not a hair on your head goes uncounted,
not a sparrow falls without God’s knowing.
As a mother bird, shelters her chicks in a nest
under her wings, so God shelters you.
What parent, Jesus asked, gives his child
a stone when the child asks for fish?
Ask for what you need. Ask and it shall be given,
seek and you shall find, knock and the door shall be opened,
for God so loves the world.
Extravagant loving and extravagant giving,
this is the life of the Trinity:
extravagant love and extravagant giving,
pouring out a river of joy through all things.
Thank you God, for being God,
for giving birth to a universe of glory, of infinite beauty and light.
Thank you God, for comforting and teaching,
for showing us the way, the truth, and the life, in Christ Jesus.
Thank you God for your Spirit, who gives us life.
Thank you God, for children, for teachers, for your Word,
for truth, and for creativity, for imaginations,
for delight, for grace, for love, for surprises,
and for parties, and even a disco ball.
Thank you God, for all your good good gifts. Amen.

Sermon–Sunday, May 24th

This is an inbetween Sunday—between Ascension and Pentecost
all the faithful in Christendom are waiting.
Ascension happens 40 days after Easter;
it was celebrated on this past Thursday
and you can read about it in the first chapter of Acts.

The Ascension marks a turning point in the life of the church.
Jesus is lifted up into a cloud like the cloud of God’s glory on Sinai,
or at the Transfiguration.
No longer tied down to local geography,
Christ becomes available in a universal way.
The Ascension is a stunning moment, of loss, and of promise.
The disciples return to Jersusalem to watch and pray
for the coming of the Holy Spirit.
That’s where the story finds us this morning,
in deep prayer, waiting for something wonderful to happen.

It’s appropriate, on this morning of watching and praying,
that we hear to Jesus’ great intercessory prayer in
chapter 17 of the Gospel according to John.
The prayer takes place,
in the context of the Last Supper,
on the night before he was crucified,
at the end of the evening,
after the disciples have eaten and listened to his teaching.

This is the living healing prayer of a loving teacher:
the good shepherd, the Vine, the Friend,
the Savior, the Holy One, Beloved of God,
the mighty Prince of Peace praying for you.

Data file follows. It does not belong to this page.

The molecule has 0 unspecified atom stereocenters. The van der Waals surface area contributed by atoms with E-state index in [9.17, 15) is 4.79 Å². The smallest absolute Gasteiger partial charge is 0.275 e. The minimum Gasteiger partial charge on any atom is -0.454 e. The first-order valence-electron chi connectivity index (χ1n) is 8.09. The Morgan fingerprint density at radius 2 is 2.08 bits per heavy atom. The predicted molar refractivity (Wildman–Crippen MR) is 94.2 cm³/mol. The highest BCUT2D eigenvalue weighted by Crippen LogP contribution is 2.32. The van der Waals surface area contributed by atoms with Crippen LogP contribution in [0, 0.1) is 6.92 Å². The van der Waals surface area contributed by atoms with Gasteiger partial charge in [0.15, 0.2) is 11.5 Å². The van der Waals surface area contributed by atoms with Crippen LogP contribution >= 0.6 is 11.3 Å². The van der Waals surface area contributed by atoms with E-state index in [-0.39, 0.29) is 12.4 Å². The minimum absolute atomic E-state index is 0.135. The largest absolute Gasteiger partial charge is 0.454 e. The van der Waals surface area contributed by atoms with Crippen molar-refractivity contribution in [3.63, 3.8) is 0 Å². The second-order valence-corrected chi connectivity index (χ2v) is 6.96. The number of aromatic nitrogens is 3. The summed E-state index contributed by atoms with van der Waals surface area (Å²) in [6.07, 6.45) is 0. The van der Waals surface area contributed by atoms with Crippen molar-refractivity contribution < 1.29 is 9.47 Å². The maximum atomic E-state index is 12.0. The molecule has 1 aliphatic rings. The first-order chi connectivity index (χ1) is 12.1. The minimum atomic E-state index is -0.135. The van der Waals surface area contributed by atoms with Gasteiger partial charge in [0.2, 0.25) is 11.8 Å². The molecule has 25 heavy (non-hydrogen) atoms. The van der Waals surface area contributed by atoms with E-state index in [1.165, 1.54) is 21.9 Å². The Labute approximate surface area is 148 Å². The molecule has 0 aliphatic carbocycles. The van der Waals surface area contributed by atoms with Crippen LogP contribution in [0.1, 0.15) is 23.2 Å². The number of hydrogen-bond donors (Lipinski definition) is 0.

Jesus prayed for his disciples that night,
for those with him,
and for all those who would come after.
And so this prayer, we hear this morning, is for us, too.
It’s an intercessory prayer we can cling to.
It reminds us that Jesus led a life of prayer.
As Jesus practices it, prayer is a way of abiding in God’s word.

We have only one section of the great prayer this morning.
The prayer concludes a portion of John
called the Farewell Discourses: beginning in Chapter 14.
Each discourse offers a self-disclosure on Jesus’ part.
Have you ever wanted to understand another person
in order to be closer to them?
And just wished they would sit down with you,
and tell you why and what they have been doing?
Most of us can only have those kinds of conversations
with close friends.
These final discourses of Jesus
are the gift of a Holy Friend
his last words for those he loves.
Chapter after chapter unfolds with a revelation of Jesus’ loving heart;
he talks about what he did and why he was doing it.
And then he prays.

He prays that we may share the joy
he has known in the company of God.
that we may share his joy in loving God.
Jesus prays on our behalf, he says,
helping us to understand that all we have been given comes
from the hands of God, that all he was given comes from God.
“I have made your name known to those
whom you gave me from the world,”
he prays, “they were yours and you gave them to me.”
“All mine are yours, and yours are mine—
and I have been glorified in them.”
It’s a pastoral prayer,
the good shepherd interceding for his lambs.

“Father, protect them,” he prays, “in your name,
so that they may be one, just as we are one.”
“I speak these things,” he says,” so that they may have my joy
complete in themselves.”
Jesus prays here for a radical reorientation of our lives
toward God—and not just toward God, but union with God.
so that his joy may be our joy.
He came so that each of us can be one with God.

This is a powerful prayer.
A life-changing prayer.
Jesus’ prayer doesn’t stop with him.
He gives it into our hands as church, so that we pray for others,
as he has prayed for us.
Many of us pray for others daily.
And every Sunday, for two thousand years,
we intercede for the life of the world in the prayers of the people.
for creation, for this world, for nations, and families, for food,
for all those in need of shelter, for healing
—we pray, as Jesus taught us to pray, for everything we can think of.
We lift up names each week,
of those who have asked us to pray for them.
Many of us reach out to people whose names are on our prayer list,
but there others, who are in need of prayer and comfort who aren’t on this list.

Often people ask me how someone is.
I can usually give a little information,
but more often I can’t because of confidentiality
or because of Hippa laws.
If there is someone you haven’t seen for awhile,
or are wondering about,
chances are they would love to hear from you,
would love to hear from others besides me,
to know you are missing them and praying for them.
Sometimes when we pray, a person might come to mind—
that’s the prompting of the Holy Spirit—
that’s a spiritual call to pray for them and reach out to them.
It’s a manifestation of the ministry of that great intercessory prayer
of Jesus. He hands it over to us, prays it through us,
as his presence in the world.
It’s our ministry to connect with each other, to pray for each other.

On any given day,